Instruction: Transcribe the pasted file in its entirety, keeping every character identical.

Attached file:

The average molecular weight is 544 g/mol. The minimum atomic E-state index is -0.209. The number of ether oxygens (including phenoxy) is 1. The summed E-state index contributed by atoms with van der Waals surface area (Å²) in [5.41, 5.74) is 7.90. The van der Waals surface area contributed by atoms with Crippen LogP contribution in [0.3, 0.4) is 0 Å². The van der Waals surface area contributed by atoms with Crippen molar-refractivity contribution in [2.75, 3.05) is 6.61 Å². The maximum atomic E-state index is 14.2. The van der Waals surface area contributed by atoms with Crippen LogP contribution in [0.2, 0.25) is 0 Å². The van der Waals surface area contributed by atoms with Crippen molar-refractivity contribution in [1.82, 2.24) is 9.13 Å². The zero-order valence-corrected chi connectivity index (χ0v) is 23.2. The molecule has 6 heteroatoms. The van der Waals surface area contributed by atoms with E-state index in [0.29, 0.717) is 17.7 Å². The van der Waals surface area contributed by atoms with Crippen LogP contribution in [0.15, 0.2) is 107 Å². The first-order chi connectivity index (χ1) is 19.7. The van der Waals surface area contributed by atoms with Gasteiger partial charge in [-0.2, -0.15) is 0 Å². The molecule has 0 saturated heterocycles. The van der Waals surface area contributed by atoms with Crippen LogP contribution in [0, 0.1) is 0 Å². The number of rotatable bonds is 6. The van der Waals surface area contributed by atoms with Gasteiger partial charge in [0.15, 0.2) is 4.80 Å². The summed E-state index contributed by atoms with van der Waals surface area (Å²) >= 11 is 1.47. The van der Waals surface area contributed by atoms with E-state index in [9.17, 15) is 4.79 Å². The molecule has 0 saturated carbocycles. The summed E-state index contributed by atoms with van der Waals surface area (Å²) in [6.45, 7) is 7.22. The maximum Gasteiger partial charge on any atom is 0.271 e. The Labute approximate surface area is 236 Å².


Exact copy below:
The average molecular weight is 544 g/mol. The minimum atomic E-state index is -0.209. The number of ether oxygens (including phenoxy) is 1. The summed E-state index contributed by atoms with van der Waals surface area (Å²) in [5.41, 5.74) is 7.90. The van der Waals surface area contributed by atoms with Crippen LogP contribution in [0.3, 0.4) is 0 Å². The van der Waals surface area contributed by atoms with Crippen molar-refractivity contribution in [2.75, 3.05) is 6.61 Å². The maximum atomic E-state index is 14.2. The van der Waals surface area contributed by atoms with Crippen LogP contribution in [0.2, 0.25) is 0 Å². The van der Waals surface area contributed by atoms with Crippen molar-refractivity contribution in [1.82, 2.24) is 9.13 Å². The zero-order valence-corrected chi connectivity index (χ0v) is 23.2. The molecule has 6 heteroatoms. The van der Waals surface area contributed by atoms with E-state index in [0.29, 0.717) is 17.7 Å². The van der Waals surface area contributed by atoms with Crippen LogP contribution in [0.15, 0.2) is 107 Å². The first-order chi connectivity index (χ1) is 19.7. The van der Waals surface area contributed by atoms with Gasteiger partial charge in [-0.2, -0.15) is 0 Å². The molecule has 0 saturated heterocycles. The van der Waals surface area contributed by atoms with Crippen LogP contribution in [0, 0.1) is 0 Å². The number of rotatable bonds is 6. The van der Waals surface area contributed by atoms with Gasteiger partial charge in [0.15, 0.2) is 4.80 Å². The summed E-state index contributed by atoms with van der Waals surface area (Å²) >= 11 is 1.47. The van der Waals surface area contributed by atoms with E-state index in [9.17, 15) is 4.79 Å². The molecule has 0 saturated carbocycles. The summed E-state index contributed by atoms with van der Waals surface area (Å²) in [6.45, 7) is 7.22. The maximum Gasteiger partial charge on any atom is 0.271 e. The Labute approximate surface area is 236 Å².